by Jason Wasserman MD PhD FRCPC
April 25, 2023
Squamous dysplasia (also called epithelial dysplasia) is a precancerous disease that starts from specialized squamous cells that cover the inside surface of the oral cavity. This area includes the lips, tongue, floor of mouth, cheeks, and hard palate. Squamous dysplasia is considered a pre-cancerous disease because it can over time turn into a type of cancer called squamous cell carcinoma.
No. Squamous dysplasia in the oral cavity is not cancer. It is, however, a precancerous condition that can turn into a type of cancer called squamous cell carcinoma over time.
The most common cause of squamous dysplasia in the oral cavity is smoking. Other causes include excessive alcohol consumption, immune suppression, and inflammatory conditions such as lichen planus.
The diagnosis of squamous dysplasia in the oral cavity is usually made after a small sample of tissue is removed in a procedure called a biopsy. The biopsy is usually performed because you or your doctor saw an abnormal-looking area of tissue within your oral cavity. Your pathology report will probably say what part of the oral cavity was sampled in the biopsy. The diagnosis can also be made after a larger piece of tissue is removed in a procedure called an excision.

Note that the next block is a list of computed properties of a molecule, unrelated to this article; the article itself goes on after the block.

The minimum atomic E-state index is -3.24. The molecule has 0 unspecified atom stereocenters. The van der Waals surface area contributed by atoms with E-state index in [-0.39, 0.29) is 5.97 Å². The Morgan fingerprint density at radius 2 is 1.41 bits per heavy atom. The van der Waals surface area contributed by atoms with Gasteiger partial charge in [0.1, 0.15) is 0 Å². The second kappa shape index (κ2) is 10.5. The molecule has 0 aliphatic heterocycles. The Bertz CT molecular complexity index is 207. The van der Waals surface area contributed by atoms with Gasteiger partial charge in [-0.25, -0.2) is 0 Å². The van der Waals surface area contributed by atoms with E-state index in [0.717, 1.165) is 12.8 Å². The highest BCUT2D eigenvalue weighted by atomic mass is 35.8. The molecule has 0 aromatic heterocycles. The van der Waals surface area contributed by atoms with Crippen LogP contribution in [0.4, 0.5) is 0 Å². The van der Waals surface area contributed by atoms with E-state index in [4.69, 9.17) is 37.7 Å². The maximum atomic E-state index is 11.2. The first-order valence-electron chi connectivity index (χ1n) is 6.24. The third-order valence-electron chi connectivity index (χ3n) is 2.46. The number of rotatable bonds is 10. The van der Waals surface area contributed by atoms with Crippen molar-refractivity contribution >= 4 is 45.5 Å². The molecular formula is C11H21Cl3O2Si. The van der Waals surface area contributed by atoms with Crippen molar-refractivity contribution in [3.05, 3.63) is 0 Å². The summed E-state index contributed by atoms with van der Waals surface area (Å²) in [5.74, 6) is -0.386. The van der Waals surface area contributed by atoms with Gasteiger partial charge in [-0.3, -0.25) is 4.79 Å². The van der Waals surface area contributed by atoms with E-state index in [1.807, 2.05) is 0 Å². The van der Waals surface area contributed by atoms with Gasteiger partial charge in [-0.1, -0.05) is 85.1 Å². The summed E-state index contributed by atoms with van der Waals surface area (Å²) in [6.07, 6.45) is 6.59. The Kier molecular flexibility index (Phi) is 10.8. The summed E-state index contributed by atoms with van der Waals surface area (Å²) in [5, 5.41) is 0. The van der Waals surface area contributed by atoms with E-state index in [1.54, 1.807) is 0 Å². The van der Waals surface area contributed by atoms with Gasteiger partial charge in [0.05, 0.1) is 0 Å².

In the oral cavity, squamous dysplasia is commonly divided into three grades: mild squamous dysplasia, moderate squamous dysplasia, and severe squamous dysplasia.
The grade of squamous dysplasia is very important because it is related to the risk of developing a type of cancer called squamous cell carcinoma in the future. Mild squamous dysplasia is associated with the lowest risk of developing cancer and those who do develop cancer tend to develop it after many years. Moderate and severe squamous dysplasia are associated with the highest risk of developing cancer and patients are typically offered treatment to remove the disease before it progresses to cancer.
Pathologists determine the grade by comparing the abnormal cells in the disease area to the healthy squamous cells normally found in the oral cavity. Specifically, pathologists look at the size, shape, and colour of the abnormal squamous cells and the number of mitotic figures (dividing cells).
A margin is any tissue that was cut by the surgeon in order to remove the abnormal area of tissue from your body. The types of margins described in your report will depend on the area of the oral cavity involved and the type of surgery performed. Margins are usually only described in your report after the entire abnormal area of tissue has been removed.
A negative margin means that dysplasia was not seen at any of the cut edges of tissue. A margin is called positive when dysplasia is seen at the very edge of the cut tissue. A positive margin is associated with a higher risk that dysplasia will come back at the same site after treatment.